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Refugee 101 for Healthcare Providers Refugees from Rwanda arrive in Tanzania. Photo by UNHCR/ P. Moumtzis.

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Presentation on theme: "Refugee 101 for Healthcare Providers Refugees from Rwanda arrive in Tanzania. Photo by UNHCR/ P. Moumtzis."— Presentation transcript:

1 Refugee 101 for Healthcare Providers Refugees from Rwanda arrive in Tanzania. Photo by UNHCR/ P. Moumtzis

2 Overview Who is a refugee Refugee resettlement in Tucson – Predominant groups and background – Resettlement process and agency roles Refugee health – Health screenings – Common health issues and resources Language interpretation services Community resources

3 What does it mean to be a refugee?  What would you do right now if bombs were falling around you?  What would you do if people of your faith or ethnic group were being singled out, tortured, and slaughtered?

4 What does it mean to be a refugee? If you had 15 minutes to evacuate your home… what would you take ?

5 What does it mean to be a refugee? Where would you go? Who would help you? If you could not return home - would you hope that someone would help you?

6 Who is a Refugee? A refugee is a person who "owing to a well-founded fear of being persecuted for reasons of race, religion, nationality, membership of a particular social group, or political opinion, is outside the country of his nationality, and is unable to or, owing to such fear, is unwilling to avail himself of the protection of that country…" Article 1, The 1951 Convention Relating to the Status of Refugees Pictures: Courtesy of and

7 Who is a Refugee? This definition of a refugee does not include: Economic migrants Asylum seekers Persons displaced by natural disasters Internally displaced persons (IDPs)

8 Refugees in the World ~ 11 million Women/Children~80% In the Refugee Camps~70% Time in Camps> 10 years Resettled in the 3 rd countries (incl. USA) < 1%

9 Refugees in USA

10 Refugee in Tucson

11 Iraq About the size of CA Baghdad (Capital ~5.7 million (2004)). Nationality: Iraqi(s). Population (07/09): 28,945,657. Ethnic groups: Arab 75%-80%, Kurd 15%-20%, others ~ 5%. Religions: Muslim 97%, Christian and others ~ 3%. Languages: Arabic/Kurdish

12 Iraqi Refugees

13 Bhutan Location: Southern Asia, between China and India Population: `710,000 Constitutional Monarchy Languages: Dzongkha (official), Tibetan dialects, Nepalese dialects (among Nepalese) Ethnicity/race: Bhote 50%, ethnic Nepalese 35%, indigenous or migrant tribes 15% Religions: Lamaistic Buddhist 75%, Indian- and Nepalese- influenced Hinduism 25%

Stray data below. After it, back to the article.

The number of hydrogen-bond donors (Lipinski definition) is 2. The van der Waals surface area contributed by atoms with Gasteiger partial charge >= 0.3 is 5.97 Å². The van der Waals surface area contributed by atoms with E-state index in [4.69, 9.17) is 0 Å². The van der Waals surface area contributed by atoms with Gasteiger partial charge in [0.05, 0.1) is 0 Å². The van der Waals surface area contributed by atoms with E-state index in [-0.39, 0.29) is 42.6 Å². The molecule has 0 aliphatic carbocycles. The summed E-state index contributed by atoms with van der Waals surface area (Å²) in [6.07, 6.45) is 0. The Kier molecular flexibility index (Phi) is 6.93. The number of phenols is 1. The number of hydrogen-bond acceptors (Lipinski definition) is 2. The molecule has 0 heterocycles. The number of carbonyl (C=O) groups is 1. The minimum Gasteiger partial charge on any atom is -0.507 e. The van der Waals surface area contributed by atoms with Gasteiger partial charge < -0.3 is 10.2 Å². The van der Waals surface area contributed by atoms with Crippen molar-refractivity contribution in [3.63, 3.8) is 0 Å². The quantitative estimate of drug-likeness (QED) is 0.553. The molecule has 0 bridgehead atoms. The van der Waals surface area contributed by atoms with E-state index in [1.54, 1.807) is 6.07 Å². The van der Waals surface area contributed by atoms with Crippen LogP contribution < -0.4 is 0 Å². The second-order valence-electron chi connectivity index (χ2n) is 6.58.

14 Bhutanese Refugees


16 Somalia Population (2010 est.): 10,112,453 (growth rate: 2.8%); infant mortality rate: 107.4/1000; life expectancy: 50 Capital: Mogadishu (~ 1,208,800) Languages: Somali (official), Arabic, English, Italian Ethnicity/race: Somali 85%, Bantu and others 15% (including Arabs 30,000) Religion: Islam (Sunni)

17 Somali/Somali-Bantu Refugees

18 Democratic Republic of Congo Population: 67 million (2010) Capital: Kinshasa Languages: French, Lingala, Kiswahili, Kikongo, Tshiluba Major religions: Christianity, Islam Life expectancy: 47 years (men), 50 years (women) (UN)

19 Refugees from Congo

20 Eritrea Population: 5.2 million (UN, 2010) Capital: Asmara Languages: Tigrinya (official), Arabic (official), English (official), Tigre, Kunama, Afar, others Major religions: Muslim, Coptic Christian, Roman Catholic, Protestant Life expectancy: 59 years (men), 64 years (women) (UN) Infant Mortality Rate: 41.3/1,000

21 Eritrean Refugees

22 How Do Refugees Reach the US? -Application for resettlement in a third country - Rigorous screening (medical and security) - Interviews - Cultural orientations Waiting time: several months to many years Picture:

23 Refugees in the US Once approved, refugees are assigned to various sponsoring voluntary agencies in the United States 12 Nationwide Refugee Resettlement Agencies 4 in Phoenix 3 in Tucson (see handouts)

24 PRE-ARRIVAL: Locate & Furnish Apartment Connect utilities ARRIVAL: Pick up at Airport Home Safety Orientation WEEK 1: DES Interview (Food Stamps/AHCCCS) Social Security Card RMAP card FIRST 30 DAYS: CORE SERVICES Ongoing cultural/home orientations Financial/MG orientations Health Screening (including TB screening and Immunizations) Begin initial doctor visits Register adults for ESL at Pima Bus passes School Enrolment Employment Assistance 6 MONTHS: Start paying on IOM Travel Loan 1 YEAR: Apply for Permanent Residency (Green Card) 5 YEARS: Apply for Citizenship Resettlement in Tucson

25 Insufficient financial assistance for the first 90 days ($900 per person) Shortage of Staff Caseload Challenges of Resettlement

26  Common challenges for new arrivals: Living in poverty Securing employment Learning the language Getting around Tucson Navigating the healthcare system and other government services Adapting to American culture (time, individualism, the status of women, etc.) Resettlement in Tucson

27 Before going to USA: Medical assessment by International Organization of Migration/IOM: TB-screening, Chest X-ray, RPR tests, and general physical exam; Upon arrival to USA: TB-screening within first 30 days Initial medical screening within 30 days after arrival unless stated differently; Initial dental screening within first 30 days REFUGEE HEALTH CARE REQUIREMENTS